So, I’ve been slowing down.
I’ve mentioned here before how strange it is that my life seemed to be emptying out this fall. My ESL gig ended when my student moved away. My cub scout calling went away. I’ve passed off some of my AML responsibilities. I didn’t get into grad school. My schedule seemed to be clearing out, and I assumed it was because Something was Coming.
Turns out, the thing that was coming was Nothing. And the sort of creepy thing is that it has been OK.
I have had opportunities to put things back into my schedule, but I have had that sinking, dead feeling whenever I considered them. I’m not always great at being guided by the Spirit in my life, but one thing I learned rather early on (when I was deciding where to go to college, in fact) is that when something is right, I feel interest in it, can’t stop thinking about it, start getting itchy to make it happen. And when it’s wrong, it keeps slipping my mind, and, when reminded, I drag my feet, dreading it.
And I haven’t felt like doing a darn thing lately. I have been a blob at home, managing my duties but nothing else.
But a strange thing is happening. When I don’t have any reason to hurry through my duties, I find myself settling into them, actually (brace yourself) ENJOYING them, feeling like I’m living life right there and then, instead of hurrying to get to the next thing. I used to feel like I needed my writing (for example) in order to reward myself for getting through the other, boring things I needed to do. And now, without the reward, I’m starting to enjoy the doing of the tasks. (Well, except for planning and cooking meals. There’s no enjoying that for me.) I feel like, maybe, this slow time is teaching me how to live.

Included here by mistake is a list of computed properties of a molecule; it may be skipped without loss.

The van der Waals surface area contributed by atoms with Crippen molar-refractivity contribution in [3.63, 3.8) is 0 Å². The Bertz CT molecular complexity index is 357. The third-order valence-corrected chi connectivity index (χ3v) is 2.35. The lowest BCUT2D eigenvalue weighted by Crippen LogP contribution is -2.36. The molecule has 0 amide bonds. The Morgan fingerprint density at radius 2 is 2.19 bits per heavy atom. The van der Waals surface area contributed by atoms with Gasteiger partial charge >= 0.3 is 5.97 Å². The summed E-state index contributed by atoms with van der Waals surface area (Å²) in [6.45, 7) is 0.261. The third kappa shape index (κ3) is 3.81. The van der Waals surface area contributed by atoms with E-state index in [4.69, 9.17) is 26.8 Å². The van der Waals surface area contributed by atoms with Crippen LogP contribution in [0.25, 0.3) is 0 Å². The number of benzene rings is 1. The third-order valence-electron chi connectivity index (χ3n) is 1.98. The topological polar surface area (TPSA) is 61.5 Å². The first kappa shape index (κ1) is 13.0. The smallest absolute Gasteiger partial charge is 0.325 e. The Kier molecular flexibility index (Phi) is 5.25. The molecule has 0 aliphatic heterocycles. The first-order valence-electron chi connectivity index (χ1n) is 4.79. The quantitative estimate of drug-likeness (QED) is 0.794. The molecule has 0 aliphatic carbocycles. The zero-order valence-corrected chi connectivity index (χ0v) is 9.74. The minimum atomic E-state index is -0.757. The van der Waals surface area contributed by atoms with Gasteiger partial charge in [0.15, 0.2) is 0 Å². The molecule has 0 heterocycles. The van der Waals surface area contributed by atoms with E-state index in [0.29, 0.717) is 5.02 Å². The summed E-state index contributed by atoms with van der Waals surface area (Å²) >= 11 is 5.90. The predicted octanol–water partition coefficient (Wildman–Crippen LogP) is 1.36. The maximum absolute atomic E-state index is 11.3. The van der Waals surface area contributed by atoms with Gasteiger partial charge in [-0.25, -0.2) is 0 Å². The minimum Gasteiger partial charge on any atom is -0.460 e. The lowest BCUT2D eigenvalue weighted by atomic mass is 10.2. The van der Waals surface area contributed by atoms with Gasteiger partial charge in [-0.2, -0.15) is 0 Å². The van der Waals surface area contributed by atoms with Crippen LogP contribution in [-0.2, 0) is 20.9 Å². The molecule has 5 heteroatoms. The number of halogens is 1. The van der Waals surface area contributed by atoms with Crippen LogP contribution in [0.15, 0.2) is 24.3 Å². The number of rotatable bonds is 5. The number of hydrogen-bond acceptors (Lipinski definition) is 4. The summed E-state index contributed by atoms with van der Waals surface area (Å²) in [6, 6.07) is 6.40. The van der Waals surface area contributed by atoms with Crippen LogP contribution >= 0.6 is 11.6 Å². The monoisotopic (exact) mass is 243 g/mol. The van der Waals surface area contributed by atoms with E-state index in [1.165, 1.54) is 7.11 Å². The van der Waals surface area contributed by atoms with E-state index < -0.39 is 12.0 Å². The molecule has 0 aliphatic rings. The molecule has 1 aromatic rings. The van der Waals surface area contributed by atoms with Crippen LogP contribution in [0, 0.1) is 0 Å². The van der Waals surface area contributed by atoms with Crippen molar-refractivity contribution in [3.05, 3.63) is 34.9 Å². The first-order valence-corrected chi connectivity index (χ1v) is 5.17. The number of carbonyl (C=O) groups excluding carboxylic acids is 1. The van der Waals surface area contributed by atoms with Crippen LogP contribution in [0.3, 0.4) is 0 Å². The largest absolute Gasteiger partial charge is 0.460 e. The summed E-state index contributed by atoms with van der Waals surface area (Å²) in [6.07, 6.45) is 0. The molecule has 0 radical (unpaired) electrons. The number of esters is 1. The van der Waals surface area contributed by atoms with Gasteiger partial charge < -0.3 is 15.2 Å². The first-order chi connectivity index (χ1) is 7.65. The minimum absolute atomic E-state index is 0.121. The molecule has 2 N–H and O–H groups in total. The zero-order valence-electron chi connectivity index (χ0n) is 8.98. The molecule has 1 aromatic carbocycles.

I recently got a very beautiful blessing from my next-door neighbor, who is in the stake presidency. He even mentioned this—that this is a time for thinning out my schedule. That I’ll be able to do the things I must, but many of the extras will go for a while. This is comforting to me because I have moments of guilt, especially when I’m around my very accomplished writer friends who run marathons, etc. “Is it really OK that I’m not doing a thing in my life?” I wonder. “Am I just being lazy?” I used to care so much about AML, Segullah, ESL, WIFYR, etc. and now I feel so apathetic about them.
But, rather than paralyzing myself with guilt about this, what if I see it as a gift? What if I decide that this apathy is God’s way of helping me to slow down? Because I know that if He really wanted me to be involved, he’d send me that energy and interest, right?
Which is why it’s so confusing that I felt so sure that it was right to apply for grad school last year. I’m finally to the point where I am actually glad that I didn’t get in (because that two-week flu last month would have forced me to drop out. Seriously.) but why did it feel so right to apply?
One possible answer came to me the other day: if God knew it wasn’t right for me to be in school this year, but wanted to send me the message that I’m capable of doing it, that I’m not a complete loser as a writer, having me be #1 on the waiting list was a pretty good way. I got to feel like I was at least good enough to BE there, without having to drop out later. Hmm, it’s a thought.